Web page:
We got to Southern Cross in plenty of time for the 9:15 to Bendigo, and spent the time observing four promotional people dressed as the Village People, singing YMCA, with a placard nearby dubiously linking this to Hallmark Cards.

The train zoomed out of Melbourne. Given it was a V/Locity train I wondered if we’d reach the full 160 km/h, but it turns out that of the two tracks that go most of the way to Bendigo, only one has been upgraded to 160, and the other only to 130, and the faster line is used for peak direction. So we had to satisfy ourselves with 130 km/h, which still seemed pretty fast from where I was sitting.

In-flight entertainment was courtesy of a family sitting opposite: a lady with her three-year-old girl (“Brooke Livinia! Get back here now!”) and a ten-year-old son (who spent the first part of the trip in a long and presumably smelly session in the toilet, then the rest of the trip trying to teach his sister what seemed to be an impenetrably complicated card game).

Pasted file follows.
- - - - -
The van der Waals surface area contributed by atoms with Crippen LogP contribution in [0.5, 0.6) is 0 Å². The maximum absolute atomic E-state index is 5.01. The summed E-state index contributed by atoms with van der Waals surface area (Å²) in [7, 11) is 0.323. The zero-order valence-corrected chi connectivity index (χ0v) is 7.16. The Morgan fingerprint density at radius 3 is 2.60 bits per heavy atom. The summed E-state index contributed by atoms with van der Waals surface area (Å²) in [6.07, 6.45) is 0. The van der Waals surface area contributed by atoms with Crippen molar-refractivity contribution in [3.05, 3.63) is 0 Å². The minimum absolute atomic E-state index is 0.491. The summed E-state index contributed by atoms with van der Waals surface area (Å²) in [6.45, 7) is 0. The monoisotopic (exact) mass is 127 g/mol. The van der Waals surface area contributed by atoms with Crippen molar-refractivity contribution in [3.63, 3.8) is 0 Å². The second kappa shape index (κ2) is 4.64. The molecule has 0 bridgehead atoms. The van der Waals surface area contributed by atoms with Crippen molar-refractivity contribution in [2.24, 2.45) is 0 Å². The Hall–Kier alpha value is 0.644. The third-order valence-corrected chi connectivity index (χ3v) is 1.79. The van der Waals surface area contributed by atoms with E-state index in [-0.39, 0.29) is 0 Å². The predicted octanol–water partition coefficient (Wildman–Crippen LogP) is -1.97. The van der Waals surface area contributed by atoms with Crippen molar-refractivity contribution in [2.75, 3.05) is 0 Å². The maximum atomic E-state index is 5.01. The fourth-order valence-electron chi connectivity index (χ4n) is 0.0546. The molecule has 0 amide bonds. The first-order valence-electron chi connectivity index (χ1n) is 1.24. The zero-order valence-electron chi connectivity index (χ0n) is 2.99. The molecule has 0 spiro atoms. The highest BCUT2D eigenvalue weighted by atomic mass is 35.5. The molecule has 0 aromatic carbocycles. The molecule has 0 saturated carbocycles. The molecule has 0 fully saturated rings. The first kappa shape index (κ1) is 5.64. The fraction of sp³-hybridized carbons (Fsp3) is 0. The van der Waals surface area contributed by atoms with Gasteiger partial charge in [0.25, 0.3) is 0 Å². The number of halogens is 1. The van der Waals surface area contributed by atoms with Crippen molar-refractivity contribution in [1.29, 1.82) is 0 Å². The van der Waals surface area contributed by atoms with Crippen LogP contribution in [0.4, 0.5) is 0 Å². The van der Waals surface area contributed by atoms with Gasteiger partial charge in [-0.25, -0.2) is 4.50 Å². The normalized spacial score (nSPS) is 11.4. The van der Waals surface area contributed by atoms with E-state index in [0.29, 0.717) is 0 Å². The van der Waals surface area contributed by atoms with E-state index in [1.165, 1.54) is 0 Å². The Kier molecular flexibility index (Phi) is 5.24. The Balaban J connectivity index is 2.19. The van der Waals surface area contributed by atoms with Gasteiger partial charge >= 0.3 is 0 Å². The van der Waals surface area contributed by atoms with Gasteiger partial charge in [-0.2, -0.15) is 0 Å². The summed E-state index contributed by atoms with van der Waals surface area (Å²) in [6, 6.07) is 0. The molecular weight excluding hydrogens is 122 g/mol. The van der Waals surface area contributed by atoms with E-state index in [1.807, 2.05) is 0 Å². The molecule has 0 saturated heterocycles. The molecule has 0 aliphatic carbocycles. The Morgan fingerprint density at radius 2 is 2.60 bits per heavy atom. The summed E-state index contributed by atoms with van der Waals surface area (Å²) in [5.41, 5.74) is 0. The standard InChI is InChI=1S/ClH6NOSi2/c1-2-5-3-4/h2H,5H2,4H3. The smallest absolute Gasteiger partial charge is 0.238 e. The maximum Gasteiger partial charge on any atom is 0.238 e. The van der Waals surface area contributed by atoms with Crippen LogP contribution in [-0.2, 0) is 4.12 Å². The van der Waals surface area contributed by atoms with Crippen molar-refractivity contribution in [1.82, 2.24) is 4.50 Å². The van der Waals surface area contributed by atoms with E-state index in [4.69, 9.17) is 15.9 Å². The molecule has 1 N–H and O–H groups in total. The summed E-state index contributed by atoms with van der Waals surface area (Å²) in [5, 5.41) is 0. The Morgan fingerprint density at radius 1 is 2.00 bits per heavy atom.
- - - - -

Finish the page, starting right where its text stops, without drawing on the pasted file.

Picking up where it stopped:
I thought they were going all bogan on me when the mum started ranting to the boy about how his father shouldn’t have “borrowed” ten dollars off him. But we got chatting later; they were doing a similar thing to us — a 2-day break in Castlemaine, sans motor vehicle, and they’d be riding the Maldon stream train.

Sacred Heart Cathedral, Bendigo

We got into Bendigo a bit after 11am and went and found the hotel. I’d booked one on View Street, which looked to be reasonably central to things, and had a room available with three beds. Despite the theoretical check-in time being 1pm, they were happy to let us into the room early, and we dropped the bags and things before heading out again.